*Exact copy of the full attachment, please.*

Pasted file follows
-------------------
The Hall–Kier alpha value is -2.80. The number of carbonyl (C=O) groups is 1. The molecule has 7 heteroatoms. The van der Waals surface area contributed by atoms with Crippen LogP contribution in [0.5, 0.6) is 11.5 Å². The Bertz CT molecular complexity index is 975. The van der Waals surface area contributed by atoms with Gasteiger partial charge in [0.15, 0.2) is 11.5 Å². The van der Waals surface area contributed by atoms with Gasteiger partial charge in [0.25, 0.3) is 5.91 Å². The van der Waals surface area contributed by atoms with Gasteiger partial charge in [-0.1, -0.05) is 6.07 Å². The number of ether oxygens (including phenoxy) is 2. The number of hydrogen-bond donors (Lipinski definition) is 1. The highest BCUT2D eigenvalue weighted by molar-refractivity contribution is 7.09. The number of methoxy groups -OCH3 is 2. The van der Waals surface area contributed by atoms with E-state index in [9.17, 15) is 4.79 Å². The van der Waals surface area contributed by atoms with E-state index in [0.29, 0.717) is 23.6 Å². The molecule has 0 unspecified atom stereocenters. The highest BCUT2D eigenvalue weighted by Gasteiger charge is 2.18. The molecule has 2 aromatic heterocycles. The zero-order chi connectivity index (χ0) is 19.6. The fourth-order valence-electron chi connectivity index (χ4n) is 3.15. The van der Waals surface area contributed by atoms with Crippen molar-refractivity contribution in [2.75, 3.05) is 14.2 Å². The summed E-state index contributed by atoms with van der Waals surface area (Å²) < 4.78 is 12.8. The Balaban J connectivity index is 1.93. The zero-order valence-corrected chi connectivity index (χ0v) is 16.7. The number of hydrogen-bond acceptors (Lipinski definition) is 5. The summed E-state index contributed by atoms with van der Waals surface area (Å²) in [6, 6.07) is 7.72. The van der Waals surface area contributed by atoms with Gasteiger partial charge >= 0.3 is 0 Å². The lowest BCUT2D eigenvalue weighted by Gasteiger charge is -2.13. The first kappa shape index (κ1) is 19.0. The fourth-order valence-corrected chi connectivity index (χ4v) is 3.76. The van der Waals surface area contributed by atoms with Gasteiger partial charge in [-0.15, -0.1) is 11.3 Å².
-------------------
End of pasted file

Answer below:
The Hall–Kier alpha value is -2.80. The number of carbonyl (C=O) groups is 1. The molecule has 7 heteroatoms. The van der Waals surface area contributed by atoms with Crippen LogP contribution in [0.5, 0.6) is 11.5 Å². The Bertz CT molecular complexity index is 975. The van der Waals surface area contributed by atoms with Gasteiger partial charge in [0.15, 0.2) is 11.5 Å². The van der Waals surface area contributed by atoms with Gasteiger partial charge in [0.25, 0.3) is 5.91 Å². The van der Waals surface area contributed by atoms with Gasteiger partial charge in [-0.1, -0.05) is 6.07 Å². The number of ether oxygens (including phenoxy) is 2. The number of hydrogen-bond donors (Lipinski definition) is 1. The highest BCUT2D eigenvalue weighted by molar-refractivity contribution is 7.09. The number of methoxy groups -OCH3 is 2. The van der Waals surface area contributed by atoms with E-state index in [9.17, 15) is 4.79 Å². The van der Waals surface area contributed by atoms with E-state index in [0.29, 0.717) is 23.6 Å². The molecule has 0 unspecified atom stereocenters. The highest BCUT2D eigenvalue weighted by Gasteiger charge is 2.18. The molecule has 2 aromatic heterocycles. The zero-order chi connectivity index (χ0) is 19.6. The fourth-order valence-electron chi connectivity index (χ4n) is 3.15. The van der Waals surface area contributed by atoms with Crippen molar-refractivity contribution in [2.75, 3.05) is 14.2 Å². The summed E-state index contributed by atoms with van der Waals surface area (Å²) < 4.78 is 12.8. The Balaban J connectivity index is 1.93. The zero-order valence-corrected chi connectivity index (χ0v) is 16.7. The number of hydrogen-bond acceptors (Lipinski definition) is 5. The summed E-state index contributed by atoms with van der Waals surface area (Å²) in [6, 6.07) is 7.72. The van der Waals surface area contributed by atoms with Gasteiger partial charge >= 0.3 is 0 Å². The lowest BCUT2D eigenvalue weighted by Gasteiger charge is -2.13. The first kappa shape index (κ1) is 19.0. The fourth-order valence-corrected chi connectivity index (χ4v) is 3.76. The van der Waals surface area contributed by atoms with Gasteiger partial charge in [-0.15, -0.1) is 11.3 Å².